Wednesday, November 11, 2015

The Day the World Came to Town by Jim DeFede

I have never considered myself to be a lover of non-fiction. But my best reads of the past two years have all been non-fiction, so I think I'm starting to change my mind about that.

I stumbled across this book after I read Thunder Dog earlier this year. Both deal with the events of September 11, 2001 but in completely different ways.

In this book, we read the stories of various people who found themselves stranded in Gander, Newfoundland after American airspace was closed and pilots were told to land their planes at the nearest possible airport. Nearly 40 planes landed in Gander (population a little over 10,000), which resulted in 6,500 passengers finding themselves in this little town that few of them had ever heard of before. Gander dropped everything to welcome these travellers with open arms. They gave them places to sleep, food to eat, computers and phones to stay in touch with family, clothes, showers, whatever they could possibly need to get through that difficult time. Stores would often give the "plane people" whatever they needed for free, just to help out.

Churches, community groups, schools and clubs all pitched in to help. I was particularly proud of the mentions of the work of the Salvation Army and I know my former boss was actually in charge of the Army's work in Gander at that time. Everyone worked together to help others, because that is the "Newfie way".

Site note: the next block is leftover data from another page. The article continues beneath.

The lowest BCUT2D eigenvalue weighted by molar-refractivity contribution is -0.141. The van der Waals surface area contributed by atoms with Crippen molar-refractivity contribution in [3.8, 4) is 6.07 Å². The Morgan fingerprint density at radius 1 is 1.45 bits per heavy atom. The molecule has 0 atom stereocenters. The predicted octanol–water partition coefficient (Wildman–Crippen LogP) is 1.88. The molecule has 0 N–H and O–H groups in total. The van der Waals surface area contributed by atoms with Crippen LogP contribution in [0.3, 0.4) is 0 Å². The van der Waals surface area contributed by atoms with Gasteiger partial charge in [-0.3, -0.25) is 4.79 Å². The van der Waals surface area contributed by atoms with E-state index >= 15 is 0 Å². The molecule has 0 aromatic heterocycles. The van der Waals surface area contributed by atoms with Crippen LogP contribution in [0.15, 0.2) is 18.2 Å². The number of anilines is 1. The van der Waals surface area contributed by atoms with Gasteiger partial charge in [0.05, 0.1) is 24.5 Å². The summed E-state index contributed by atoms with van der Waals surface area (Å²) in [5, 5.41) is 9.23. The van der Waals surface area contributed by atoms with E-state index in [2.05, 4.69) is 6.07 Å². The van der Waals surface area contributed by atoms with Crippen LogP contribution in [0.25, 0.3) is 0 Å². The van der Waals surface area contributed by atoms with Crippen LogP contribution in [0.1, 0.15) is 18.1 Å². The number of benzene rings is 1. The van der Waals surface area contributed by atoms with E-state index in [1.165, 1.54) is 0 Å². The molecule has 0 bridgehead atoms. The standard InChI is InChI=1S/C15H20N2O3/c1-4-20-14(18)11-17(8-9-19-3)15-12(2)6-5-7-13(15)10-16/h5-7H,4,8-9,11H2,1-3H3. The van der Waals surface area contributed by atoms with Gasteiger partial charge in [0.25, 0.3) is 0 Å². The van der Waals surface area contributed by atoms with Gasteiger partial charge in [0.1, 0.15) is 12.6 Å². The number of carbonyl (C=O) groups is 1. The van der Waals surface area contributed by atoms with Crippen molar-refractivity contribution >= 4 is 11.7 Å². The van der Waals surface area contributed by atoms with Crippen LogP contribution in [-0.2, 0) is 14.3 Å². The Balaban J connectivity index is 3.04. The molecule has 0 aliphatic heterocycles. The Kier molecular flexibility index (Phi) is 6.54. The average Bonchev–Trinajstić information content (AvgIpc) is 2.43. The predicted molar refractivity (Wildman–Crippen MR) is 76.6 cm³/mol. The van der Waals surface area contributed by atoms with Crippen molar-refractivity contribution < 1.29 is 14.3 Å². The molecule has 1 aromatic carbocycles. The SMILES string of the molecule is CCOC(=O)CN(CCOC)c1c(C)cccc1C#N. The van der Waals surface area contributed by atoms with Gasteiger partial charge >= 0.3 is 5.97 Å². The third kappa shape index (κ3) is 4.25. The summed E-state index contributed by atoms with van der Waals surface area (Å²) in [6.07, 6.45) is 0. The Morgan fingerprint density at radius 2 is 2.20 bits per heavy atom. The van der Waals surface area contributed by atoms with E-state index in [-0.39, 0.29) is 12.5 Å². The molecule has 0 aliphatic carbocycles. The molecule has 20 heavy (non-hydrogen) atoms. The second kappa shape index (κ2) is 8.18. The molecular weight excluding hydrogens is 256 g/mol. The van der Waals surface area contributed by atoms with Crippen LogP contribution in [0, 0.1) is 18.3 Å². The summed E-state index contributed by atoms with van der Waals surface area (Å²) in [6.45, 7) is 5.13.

The book follows several different individuals and families through their experiences in Gander during that week. It is a bit difficult to keep the different story threads straight, but it is usually pretty easy to remember who is being talked about. Whether is the story of the Orthodox Jewish Rabbi, the parents waiting for word about their son the NYC firefighter, the parents of the newly adopted Russian girl, or any of the others you will be drawn to the characters and their stories.

Among other things, this book caused me to think about my own Newfie roots in a new, even prouder light. I loved hearing the stories of the people of Gander opening their homes and offering support to people they had never met before. Although the "plane people" only spent a few days in Gander, friendships were formed that will probably last a lifetime.

So while there was a lot of pain and heartbreak during these days, the response of the people of Gander made an incredibly difficult time much easier. I loved this book and highly recommend it. I'm looking forward to hearing the views of the other members of my book club on Sunday evening.

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